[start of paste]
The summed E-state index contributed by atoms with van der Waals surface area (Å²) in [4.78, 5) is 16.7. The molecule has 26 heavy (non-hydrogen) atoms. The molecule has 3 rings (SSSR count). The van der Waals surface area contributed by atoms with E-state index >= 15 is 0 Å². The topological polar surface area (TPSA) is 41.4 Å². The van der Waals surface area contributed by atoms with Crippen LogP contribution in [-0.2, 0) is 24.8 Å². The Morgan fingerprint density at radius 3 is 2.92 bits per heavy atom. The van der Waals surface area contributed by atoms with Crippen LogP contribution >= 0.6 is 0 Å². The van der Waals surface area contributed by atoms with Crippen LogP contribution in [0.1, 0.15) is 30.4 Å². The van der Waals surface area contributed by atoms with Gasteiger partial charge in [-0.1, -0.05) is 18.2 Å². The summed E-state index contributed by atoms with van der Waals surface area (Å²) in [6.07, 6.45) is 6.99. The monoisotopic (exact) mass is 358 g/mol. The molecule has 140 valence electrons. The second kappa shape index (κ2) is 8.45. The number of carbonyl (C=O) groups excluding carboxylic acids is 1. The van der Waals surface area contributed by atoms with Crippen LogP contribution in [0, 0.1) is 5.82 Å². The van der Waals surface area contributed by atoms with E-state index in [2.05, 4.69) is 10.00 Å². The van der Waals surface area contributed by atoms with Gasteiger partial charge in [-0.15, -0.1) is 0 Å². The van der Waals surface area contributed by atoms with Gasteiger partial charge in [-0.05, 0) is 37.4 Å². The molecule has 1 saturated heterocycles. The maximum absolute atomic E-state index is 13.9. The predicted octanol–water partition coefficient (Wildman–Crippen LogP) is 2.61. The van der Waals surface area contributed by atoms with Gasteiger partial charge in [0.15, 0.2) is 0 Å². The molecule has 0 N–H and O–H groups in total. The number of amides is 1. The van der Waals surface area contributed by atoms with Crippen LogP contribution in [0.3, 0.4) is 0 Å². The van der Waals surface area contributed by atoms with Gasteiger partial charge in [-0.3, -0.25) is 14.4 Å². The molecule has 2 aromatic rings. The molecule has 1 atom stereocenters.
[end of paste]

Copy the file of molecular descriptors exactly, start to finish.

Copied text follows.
The summed E-state index contributed by atoms with van der Waals surface area (Å²) in [4.78, 5) is 16.7. The molecule has 26 heavy (non-hydrogen) atoms. The molecule has 3 rings (SSSR count). The van der Waals surface area contributed by atoms with E-state index >= 15 is 0 Å². The topological polar surface area (TPSA) is 41.4 Å². The van der Waals surface area contributed by atoms with Crippen LogP contribution in [-0.2, 0) is 24.8 Å². The Morgan fingerprint density at radius 3 is 2.92 bits per heavy atom. The van der Waals surface area contributed by atoms with Crippen LogP contribution >= 0.6 is 0 Å². The van der Waals surface area contributed by atoms with Crippen LogP contribution in [0.1, 0.15) is 30.4 Å². The van der Waals surface area contributed by atoms with Gasteiger partial charge in [-0.1, -0.05) is 18.2 Å². The summed E-state index contributed by atoms with van der Waals surface area (Å²) in [6.07, 6.45) is 6.99. The monoisotopic (exact) mass is 358 g/mol. The molecule has 140 valence electrons. The second kappa shape index (κ2) is 8.45. The number of carbonyl (C=O) groups excluding carboxylic acids is 1. The van der Waals surface area contributed by atoms with Crippen LogP contribution in [0, 0.1) is 5.82 Å². The van der Waals surface area contributed by atoms with E-state index in [2.05, 4.69) is 10.00 Å². The van der Waals surface area contributed by atoms with Gasteiger partial charge in [-0.15, -0.1) is 0 Å². The van der Waals surface area contributed by atoms with Gasteiger partial charge in [-0.05, 0) is 37.4 Å². The molecule has 1 saturated heterocycles. The maximum absolute atomic E-state index is 13.9. The predicted octanol–water partition coefficient (Wildman–Crippen LogP) is 2.61. The van der Waals surface area contributed by atoms with Gasteiger partial charge in [0.15, 0.2) is 0 Å². The molecule has 0 N–H and O–H groups in total. The number of amides is 1. The van der Waals surface area contributed by atoms with Crippen LogP contribution in [0.3, 0.4) is 0 Å². The van der Waals surface area contributed by atoms with Gasteiger partial charge in [-0.3, -0.25) is 14.4 Å². The molecule has 2 aromatic rings. The molecule has 1 atom stereocenters.